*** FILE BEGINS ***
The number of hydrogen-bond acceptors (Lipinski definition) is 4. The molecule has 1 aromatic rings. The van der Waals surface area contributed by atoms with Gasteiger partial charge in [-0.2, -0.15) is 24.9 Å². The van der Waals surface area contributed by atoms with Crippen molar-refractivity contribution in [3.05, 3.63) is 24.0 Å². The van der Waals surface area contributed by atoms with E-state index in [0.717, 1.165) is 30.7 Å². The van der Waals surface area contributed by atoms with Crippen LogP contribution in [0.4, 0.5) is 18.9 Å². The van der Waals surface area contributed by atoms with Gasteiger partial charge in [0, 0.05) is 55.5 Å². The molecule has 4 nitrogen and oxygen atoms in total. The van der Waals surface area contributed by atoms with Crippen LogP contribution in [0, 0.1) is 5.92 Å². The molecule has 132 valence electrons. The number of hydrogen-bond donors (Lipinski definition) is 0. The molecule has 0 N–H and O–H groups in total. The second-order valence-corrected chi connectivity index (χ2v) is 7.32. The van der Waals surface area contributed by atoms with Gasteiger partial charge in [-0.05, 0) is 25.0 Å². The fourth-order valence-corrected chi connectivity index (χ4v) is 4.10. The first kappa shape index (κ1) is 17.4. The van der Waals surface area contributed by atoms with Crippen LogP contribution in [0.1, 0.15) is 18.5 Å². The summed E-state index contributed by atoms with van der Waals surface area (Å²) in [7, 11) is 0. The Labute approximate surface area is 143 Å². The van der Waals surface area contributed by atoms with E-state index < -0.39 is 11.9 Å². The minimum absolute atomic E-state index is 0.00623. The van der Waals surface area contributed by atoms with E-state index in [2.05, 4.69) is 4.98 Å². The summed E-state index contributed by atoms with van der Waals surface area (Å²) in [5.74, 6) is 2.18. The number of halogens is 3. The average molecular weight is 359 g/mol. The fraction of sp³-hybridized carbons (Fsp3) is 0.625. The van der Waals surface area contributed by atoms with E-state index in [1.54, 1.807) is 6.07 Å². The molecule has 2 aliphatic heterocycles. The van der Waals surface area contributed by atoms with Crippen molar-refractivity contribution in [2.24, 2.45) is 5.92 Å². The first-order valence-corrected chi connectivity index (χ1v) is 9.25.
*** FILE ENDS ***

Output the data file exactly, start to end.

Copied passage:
The number of hydrogen-bond acceptors (Lipinski definition) is 4. The molecule has 1 aromatic rings. The van der Waals surface area contributed by atoms with Gasteiger partial charge in [-0.2, -0.15) is 24.9 Å². The van der Waals surface area contributed by atoms with Crippen molar-refractivity contribution in [3.05, 3.63) is 24.0 Å². The van der Waals surface area contributed by atoms with E-state index in [0.717, 1.165) is 30.7 Å². The van der Waals surface area contributed by atoms with Crippen LogP contribution in [0.4, 0.5) is 18.9 Å². The van der Waals surface area contributed by atoms with Gasteiger partial charge in [0, 0.05) is 55.5 Å². The molecule has 4 nitrogen and oxygen atoms in total. The van der Waals surface area contributed by atoms with Crippen LogP contribution in [0, 0.1) is 5.92 Å². The molecule has 132 valence electrons. The number of hydrogen-bond donors (Lipinski definition) is 0. The molecule has 0 N–H and O–H groups in total. The second-order valence-corrected chi connectivity index (χ2v) is 7.32. The van der Waals surface area contributed by atoms with Gasteiger partial charge in [-0.05, 0) is 25.0 Å². The fourth-order valence-corrected chi connectivity index (χ4v) is 4.10. The first kappa shape index (κ1) is 17.4. The van der Waals surface area contributed by atoms with Crippen LogP contribution in [0.1, 0.15) is 18.5 Å². The summed E-state index contributed by atoms with van der Waals surface area (Å²) in [7, 11) is 0. The Labute approximate surface area is 143 Å². The van der Waals surface area contributed by atoms with E-state index < -0.39 is 11.9 Å². The minimum absolute atomic E-state index is 0.00623. The van der Waals surface area contributed by atoms with E-state index in [2.05, 4.69) is 4.98 Å². The summed E-state index contributed by atoms with van der Waals surface area (Å²) in [5.74, 6) is 2.18. The number of halogens is 3. The average molecular weight is 359 g/mol. The fraction of sp³-hybridized carbons (Fsp3) is 0.625. The van der Waals surface area contributed by atoms with E-state index in [1.54, 1.807) is 6.07 Å². The molecule has 2 aliphatic heterocycles. The van der Waals surface area contributed by atoms with Crippen molar-refractivity contribution in [2.24, 2.45) is 5.92 Å². The first-order valence-corrected chi connectivity index (χ1v) is 9.25.